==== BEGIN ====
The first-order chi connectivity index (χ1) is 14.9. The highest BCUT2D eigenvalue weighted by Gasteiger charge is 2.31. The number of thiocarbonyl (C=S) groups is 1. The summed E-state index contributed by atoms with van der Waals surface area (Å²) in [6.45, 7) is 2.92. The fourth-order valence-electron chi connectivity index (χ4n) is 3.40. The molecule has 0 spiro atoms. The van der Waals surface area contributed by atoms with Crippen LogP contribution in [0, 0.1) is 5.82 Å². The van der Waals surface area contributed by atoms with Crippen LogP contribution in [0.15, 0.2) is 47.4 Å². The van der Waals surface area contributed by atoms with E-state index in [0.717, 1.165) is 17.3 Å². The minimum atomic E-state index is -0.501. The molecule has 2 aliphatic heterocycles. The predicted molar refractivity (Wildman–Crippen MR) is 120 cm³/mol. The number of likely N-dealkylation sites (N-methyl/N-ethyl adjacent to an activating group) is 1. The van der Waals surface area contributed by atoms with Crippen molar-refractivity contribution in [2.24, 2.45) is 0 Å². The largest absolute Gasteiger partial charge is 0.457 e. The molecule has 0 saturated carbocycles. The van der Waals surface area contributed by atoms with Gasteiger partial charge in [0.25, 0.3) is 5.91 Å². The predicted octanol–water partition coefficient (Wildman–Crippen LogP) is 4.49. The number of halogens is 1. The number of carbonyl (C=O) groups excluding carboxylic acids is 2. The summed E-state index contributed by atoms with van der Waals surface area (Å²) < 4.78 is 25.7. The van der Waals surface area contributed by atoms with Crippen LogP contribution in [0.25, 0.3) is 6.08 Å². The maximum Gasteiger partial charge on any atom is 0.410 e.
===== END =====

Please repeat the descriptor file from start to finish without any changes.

The first-order chi connectivity index (χ1) is 14.9. The highest BCUT2D eigenvalue weighted by Gasteiger charge is 2.31. The number of thiocarbonyl (C=S) groups is 1. The summed E-state index contributed by atoms with van der Waals surface area (Å²) in [6.45, 7) is 2.92. The fourth-order valence-electron chi connectivity index (χ4n) is 3.40. The molecule has 0 spiro atoms. The van der Waals surface area contributed by atoms with Crippen LogP contribution in [0, 0.1) is 5.82 Å². The van der Waals surface area contributed by atoms with Crippen LogP contribution in [0.15, 0.2) is 47.4 Å². The van der Waals surface area contributed by atoms with E-state index in [0.717, 1.165) is 17.3 Å². The minimum atomic E-state index is -0.501. The molecule has 2 aliphatic heterocycles. The predicted molar refractivity (Wildman–Crippen MR) is 120 cm³/mol. The number of likely N-dealkylation sites (N-methyl/N-ethyl adjacent to an activating group) is 1. The van der Waals surface area contributed by atoms with Crippen molar-refractivity contribution in [2.24, 2.45) is 0 Å². The largest absolute Gasteiger partial charge is 0.457 e. The molecule has 0 saturated carbocycles. The van der Waals surface area contributed by atoms with Gasteiger partial charge in [0.25, 0.3) is 5.91 Å². The predicted octanol–water partition coefficient (Wildman–Crippen LogP) is 4.49. The number of halogens is 1. The number of carbonyl (C=O) groups excluding carboxylic acids is 2. The summed E-state index contributed by atoms with van der Waals surface area (Å²) < 4.78 is 25.7. The van der Waals surface area contributed by atoms with Crippen LogP contribution in [0.25, 0.3) is 6.08 Å². The maximum Gasteiger partial charge on any atom is 0.410 e.